(Photo by Moya McAllister)
From a house atop a hill in Middle Village, Queens, a little boy hoped for a hurricane--and he got one.
It was 1944, and 7-year-old Jim Witt was enthralled as the wind and rain relentlessly tore through New York. While the nameless storm passed over the city ("The names [began] in the 50s, you know," he says) Witt was glued to the barometer.
'That was a terrific hurricane," recalls Witt, now an expert in long-range weather forecasting. "Oh my gosh, I was so so...excited!"
Sixty-eight years later, Hurricane Sandy was busy slinking up the coast, watched closely by the top meteorologists in the country--some of whom, including the Director of Research of the National Hurricane Center--happen to be Witt's own former high school students.
Witt, a resident of Cold Spring, N.Y., has managed to use weather in numerous ways to help his community, setting up what has been declared by the U.S. Weather Bureau as the best high school weather program in the country, as well as establishing the Hope For Youth Foundation, which raises money for children's charities. Since 1986, Witt has raised $2.3 million for his foundation through sales of his own long-range weather calendar, predicting the weather for the entire year.
THE HIGH SCHOOL WEATHER CLUB
Witt perks up whenever he talks about the weather club at Lakeland High School, which he founded and led while he was chairman of the science department in 1962 until he left that teaching job in 1977.
"Those kids would come in at 5 in the morning and leave at 8 or 9 at night, spending their lunch period and every free period in the weather room," he recounts. "We had about 150 kids in the weather club and about 150 waiting to get into it, which means if a kid was fooling around in any way, he's toast!"
Many of the students who stuck with the weather club throughout high school went on to become meteorologists themselves, which is not surprising considering it was the most well equipped weather room in any high school in the country. After writing close to 400 letters to various institutions, hoping to get a weather radar donated to the school, he finally succeeded, and even managed to rope workers from the nearby air force base to do occasional maintenance work. That is, until the students learned how to fix the two-ton radar themselves, between learning computer programming and learning how to use video equipment and teletype machines.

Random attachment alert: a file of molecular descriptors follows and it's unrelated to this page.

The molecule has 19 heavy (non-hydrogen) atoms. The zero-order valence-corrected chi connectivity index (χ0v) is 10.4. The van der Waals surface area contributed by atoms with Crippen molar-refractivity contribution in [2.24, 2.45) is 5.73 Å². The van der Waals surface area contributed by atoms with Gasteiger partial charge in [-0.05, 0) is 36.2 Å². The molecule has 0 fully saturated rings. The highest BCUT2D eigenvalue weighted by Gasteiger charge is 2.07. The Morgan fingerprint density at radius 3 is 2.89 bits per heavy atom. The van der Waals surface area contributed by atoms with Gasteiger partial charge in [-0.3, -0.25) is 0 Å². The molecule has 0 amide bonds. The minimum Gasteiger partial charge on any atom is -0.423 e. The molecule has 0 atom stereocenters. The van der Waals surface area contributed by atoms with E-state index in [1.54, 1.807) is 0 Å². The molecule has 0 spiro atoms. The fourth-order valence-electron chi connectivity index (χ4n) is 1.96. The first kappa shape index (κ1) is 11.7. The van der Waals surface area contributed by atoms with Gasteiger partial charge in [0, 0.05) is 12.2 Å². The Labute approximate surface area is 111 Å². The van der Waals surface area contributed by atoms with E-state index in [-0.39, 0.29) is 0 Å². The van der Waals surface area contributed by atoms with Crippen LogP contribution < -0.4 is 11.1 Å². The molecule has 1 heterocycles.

"It was these kids who graduated and became real bigshots, I have 'em all over the place!" he says, launching into a story of how his former students secretly nominated him for an award from the American Meteorological Society last year, which he won, becoming the first high school teacher to ever claim the prize.
Jim, who still lectures at events from grammar schools all the way through graduate schools says enthusiasm for weather studies has not waned.
"A little girl said 'oh this is better than recess!'" he says of one of the community after-school groups he spoke to recently. "How's that for an advertisement? The kids are still excited, but you still have to have a teacher that excites them."
Since 1977, Witt has been lending his meteorological expertise to various radio stations, including Voice of the Hudson Valley, WOR in NYC and WKIT in Maine, which is owned by Stephen King, who based a character in his novel It after his friend Witt, going so far as to name the minor character, a meteorologist who announces a big storm, after him.
It was at WOR that the idea for the calendar came about. Witt would provide a year's worth of daily forecasts in the calendar, accounting for rain, snow, sunny days and wind--months in advance. Photographer Joe Deutsch includes his nature shots of the Hudson Valley as a backdrop for the calendar, all the proceeds go to the Hope for Youth Foundation. From the money is allocated to various charities, working with almost 50 over the years, including Ronald McDonald House, Make-A-Wish and the local Friends of Karen.
In exchange for the calendar, Witt works for the radio stations free of charge.
"I told the weather stations if you promote the calendar I'll do all the radio weather forecasting free," Witt says. "I do the radio stations every day for nothing."
The method for the calendar itself is impressive. Information is culled from weather maps of cities around the country, and a former student of Witt's created a program to process the information and determine where the sun, moon and the other planets are at any instant in the future and past, given the various cycles of the planets.
"If I want to make a forecast in the future, in 2016, I want the computer to tell me exactly where the planets, moon and sun are on that day, and then go back in history and tell me where they were closest to that day in the past," he explains. "It brings up a weather map from the past, and shows me what it'll be in the future. And that gives me the forecast."
And if anyone is wondering, Jim's calendar does make it to December 22nd.
This appears in our weekly iPad magazine, Huffington, in the iTunes App store. This story appears in Issue 27, available Friday, Dec. 14.